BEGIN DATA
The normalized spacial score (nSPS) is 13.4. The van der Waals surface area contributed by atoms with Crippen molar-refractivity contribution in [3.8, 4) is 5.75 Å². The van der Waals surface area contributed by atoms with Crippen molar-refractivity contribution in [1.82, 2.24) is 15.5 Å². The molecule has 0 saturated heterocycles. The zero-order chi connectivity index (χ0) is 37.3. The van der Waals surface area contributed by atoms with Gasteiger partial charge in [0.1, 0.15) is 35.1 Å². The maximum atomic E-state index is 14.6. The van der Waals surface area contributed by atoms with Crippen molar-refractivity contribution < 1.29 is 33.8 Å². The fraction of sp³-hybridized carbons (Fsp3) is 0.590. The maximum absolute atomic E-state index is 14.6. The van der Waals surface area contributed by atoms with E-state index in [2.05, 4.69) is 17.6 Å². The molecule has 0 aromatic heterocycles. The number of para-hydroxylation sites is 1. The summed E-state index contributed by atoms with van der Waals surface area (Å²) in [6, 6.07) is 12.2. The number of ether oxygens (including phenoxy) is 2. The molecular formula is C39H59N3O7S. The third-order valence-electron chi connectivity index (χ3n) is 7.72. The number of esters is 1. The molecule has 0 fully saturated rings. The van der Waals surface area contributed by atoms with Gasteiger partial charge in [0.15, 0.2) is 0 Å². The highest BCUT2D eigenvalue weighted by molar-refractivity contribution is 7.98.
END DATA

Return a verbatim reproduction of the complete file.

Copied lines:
The normalized spacial score (nSPS) is 13.4. The van der Waals surface area contributed by atoms with Crippen molar-refractivity contribution in [3.8, 4) is 5.75 Å². The van der Waals surface area contributed by atoms with Crippen molar-refractivity contribution in [1.82, 2.24) is 15.5 Å². The molecule has 0 saturated heterocycles. The zero-order chi connectivity index (χ0) is 37.3. The van der Waals surface area contributed by atoms with Gasteiger partial charge in [0.1, 0.15) is 35.1 Å². The maximum atomic E-state index is 14.6. The van der Waals surface area contributed by atoms with Crippen molar-refractivity contribution < 1.29 is 33.8 Å². The fraction of sp³-hybridized carbons (Fsp3) is 0.590. The maximum absolute atomic E-state index is 14.6. The van der Waals surface area contributed by atoms with E-state index in [2.05, 4.69) is 17.6 Å². The molecule has 0 aromatic heterocycles. The number of para-hydroxylation sites is 1. The summed E-state index contributed by atoms with van der Waals surface area (Å²) in [6, 6.07) is 12.2. The number of ether oxygens (including phenoxy) is 2. The molecular formula is C39H59N3O7S. The third-order valence-electron chi connectivity index (χ3n) is 7.72. The number of esters is 1. The molecule has 0 fully saturated rings. The van der Waals surface area contributed by atoms with Gasteiger partial charge in [0.15, 0.2) is 0 Å². The highest BCUT2D eigenvalue weighted by molar-refractivity contribution is 7.98.